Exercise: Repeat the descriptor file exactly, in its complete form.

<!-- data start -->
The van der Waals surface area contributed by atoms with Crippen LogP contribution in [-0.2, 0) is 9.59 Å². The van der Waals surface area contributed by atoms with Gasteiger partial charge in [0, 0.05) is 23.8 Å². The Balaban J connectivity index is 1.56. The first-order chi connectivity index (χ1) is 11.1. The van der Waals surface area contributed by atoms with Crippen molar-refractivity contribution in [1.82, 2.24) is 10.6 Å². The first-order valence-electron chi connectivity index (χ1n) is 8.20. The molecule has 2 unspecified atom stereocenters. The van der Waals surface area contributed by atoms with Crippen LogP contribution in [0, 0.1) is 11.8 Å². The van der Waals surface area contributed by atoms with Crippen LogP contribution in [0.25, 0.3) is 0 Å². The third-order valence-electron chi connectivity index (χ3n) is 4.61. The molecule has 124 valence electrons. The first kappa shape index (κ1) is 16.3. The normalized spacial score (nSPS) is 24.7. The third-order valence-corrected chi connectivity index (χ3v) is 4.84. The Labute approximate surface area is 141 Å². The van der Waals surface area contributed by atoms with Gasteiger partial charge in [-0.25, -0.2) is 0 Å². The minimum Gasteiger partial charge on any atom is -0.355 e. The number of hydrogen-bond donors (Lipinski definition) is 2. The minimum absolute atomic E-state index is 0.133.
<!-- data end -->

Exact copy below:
The van der Waals surface area contributed by atoms with Crippen LogP contribution in [-0.2, 0) is 9.59 Å². The van der Waals surface area contributed by atoms with Gasteiger partial charge in [0, 0.05) is 23.8 Å². The Balaban J connectivity index is 1.56. The first-order chi connectivity index (χ1) is 11.1. The van der Waals surface area contributed by atoms with Crippen molar-refractivity contribution in [1.82, 2.24) is 10.6 Å². The first-order valence-electron chi connectivity index (χ1n) is 8.20. The molecule has 2 unspecified atom stereocenters. The van der Waals surface area contributed by atoms with Crippen LogP contribution in [0, 0.1) is 11.8 Å². The van der Waals surface area contributed by atoms with Crippen LogP contribution in [0.25, 0.3) is 0 Å². The third-order valence-electron chi connectivity index (χ3n) is 4.61. The molecule has 124 valence electrons. The first kappa shape index (κ1) is 16.3. The normalized spacial score (nSPS) is 24.7. The third-order valence-corrected chi connectivity index (χ3v) is 4.84. The Labute approximate surface area is 141 Å². The van der Waals surface area contributed by atoms with Gasteiger partial charge in [-0.25, -0.2) is 0 Å². The minimum Gasteiger partial charge on any atom is -0.355 e. The number of hydrogen-bond donors (Lipinski definition) is 2. The minimum absolute atomic E-state index is 0.133.